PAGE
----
Difference between revisions of "McGill Case 157"

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(Created page with "{{McGillcase| |previouspage= McGill Case 156 |previousname= McGill Case 156 |nextpage= McGill Case 158 |nextname= McGill Case 158 }} [[File:E0003157.jpg|thumb|600px|left|This...")
 
 
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[[File:E0003157.jpg|thumb|600px|left|This is a recording a patient in the pacemaker clinic. The pacer is a dual chamber and the ventricular spike is set slightly below the pacing threshold.]]
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[[File:E0003157.jpg|thumb|600px|left|This is an example of time dependent capture. The native QRS complexes are small (and grow larger due to the auto gain control on this recorder), and the rhythm is probably a nodal escape with sinus arrest. The pacer is a dual chamber where the atrial lead captures but the ventricular lead captures only if it falls close to a T wave of one of the native escape beats.]]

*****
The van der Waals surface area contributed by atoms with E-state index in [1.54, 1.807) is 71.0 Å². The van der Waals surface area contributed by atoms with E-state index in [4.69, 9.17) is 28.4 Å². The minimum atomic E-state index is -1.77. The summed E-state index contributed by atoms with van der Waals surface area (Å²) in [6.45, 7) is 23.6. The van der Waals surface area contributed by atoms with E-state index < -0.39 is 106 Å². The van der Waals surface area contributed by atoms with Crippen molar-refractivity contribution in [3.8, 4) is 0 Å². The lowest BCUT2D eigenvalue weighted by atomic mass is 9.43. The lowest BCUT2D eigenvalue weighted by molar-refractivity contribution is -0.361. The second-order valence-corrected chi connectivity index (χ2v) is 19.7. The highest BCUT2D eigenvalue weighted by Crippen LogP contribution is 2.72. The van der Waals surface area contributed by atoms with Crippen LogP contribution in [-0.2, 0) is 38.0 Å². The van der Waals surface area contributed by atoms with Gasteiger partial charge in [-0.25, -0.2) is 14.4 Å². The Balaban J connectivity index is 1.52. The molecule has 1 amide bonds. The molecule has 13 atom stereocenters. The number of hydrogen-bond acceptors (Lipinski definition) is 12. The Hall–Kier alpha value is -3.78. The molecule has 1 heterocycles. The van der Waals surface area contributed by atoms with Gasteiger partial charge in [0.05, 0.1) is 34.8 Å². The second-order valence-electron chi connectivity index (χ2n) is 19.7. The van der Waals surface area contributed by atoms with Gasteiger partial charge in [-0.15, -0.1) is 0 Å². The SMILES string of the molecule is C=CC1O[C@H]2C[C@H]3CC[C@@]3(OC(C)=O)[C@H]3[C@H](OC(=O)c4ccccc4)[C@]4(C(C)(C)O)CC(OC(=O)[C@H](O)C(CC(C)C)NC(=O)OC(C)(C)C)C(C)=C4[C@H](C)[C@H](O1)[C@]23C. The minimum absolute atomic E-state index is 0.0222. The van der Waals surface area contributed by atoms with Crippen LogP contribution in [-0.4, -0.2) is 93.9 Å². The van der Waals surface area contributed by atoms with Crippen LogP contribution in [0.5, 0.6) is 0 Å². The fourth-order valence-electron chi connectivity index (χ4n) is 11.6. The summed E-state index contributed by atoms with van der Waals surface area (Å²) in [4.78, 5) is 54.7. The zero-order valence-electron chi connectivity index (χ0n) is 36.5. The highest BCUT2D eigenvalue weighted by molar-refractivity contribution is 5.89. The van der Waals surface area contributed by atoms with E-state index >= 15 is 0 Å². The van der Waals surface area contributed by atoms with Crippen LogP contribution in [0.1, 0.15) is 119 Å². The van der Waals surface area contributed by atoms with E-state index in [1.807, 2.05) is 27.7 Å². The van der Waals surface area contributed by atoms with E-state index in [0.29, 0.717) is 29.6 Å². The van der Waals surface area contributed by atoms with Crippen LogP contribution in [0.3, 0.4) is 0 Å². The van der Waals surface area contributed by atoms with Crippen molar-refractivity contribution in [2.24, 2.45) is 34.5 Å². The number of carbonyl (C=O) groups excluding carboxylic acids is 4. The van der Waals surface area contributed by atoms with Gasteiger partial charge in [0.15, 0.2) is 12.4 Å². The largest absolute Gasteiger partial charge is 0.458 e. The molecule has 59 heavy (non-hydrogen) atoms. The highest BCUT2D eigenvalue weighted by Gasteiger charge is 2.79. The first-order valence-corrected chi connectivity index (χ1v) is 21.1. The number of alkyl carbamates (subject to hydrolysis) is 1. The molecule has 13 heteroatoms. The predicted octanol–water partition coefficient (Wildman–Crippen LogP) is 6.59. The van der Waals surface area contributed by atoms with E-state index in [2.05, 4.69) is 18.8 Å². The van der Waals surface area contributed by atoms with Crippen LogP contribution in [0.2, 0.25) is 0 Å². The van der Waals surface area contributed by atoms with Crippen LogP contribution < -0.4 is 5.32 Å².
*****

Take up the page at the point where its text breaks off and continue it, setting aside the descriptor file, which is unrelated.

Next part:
Latest revision as of 20:21, 17 February 2012

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This case report is kindly provided by Michael Rosengarten from McGill and is part of the McGill Cases. These cases come from the McGill EKG World Encyclopedia.


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This is an example of time dependent capture. The native QRS complexes are small (and grow larger due to the auto gain control on this recorder), and the rhythm is probably a nodal escape with sinus arrest. The pacer is a dual chamber where the atrial lead captures but the ventricular lead captures only if it falls close to a T wave of one of the native escape beats.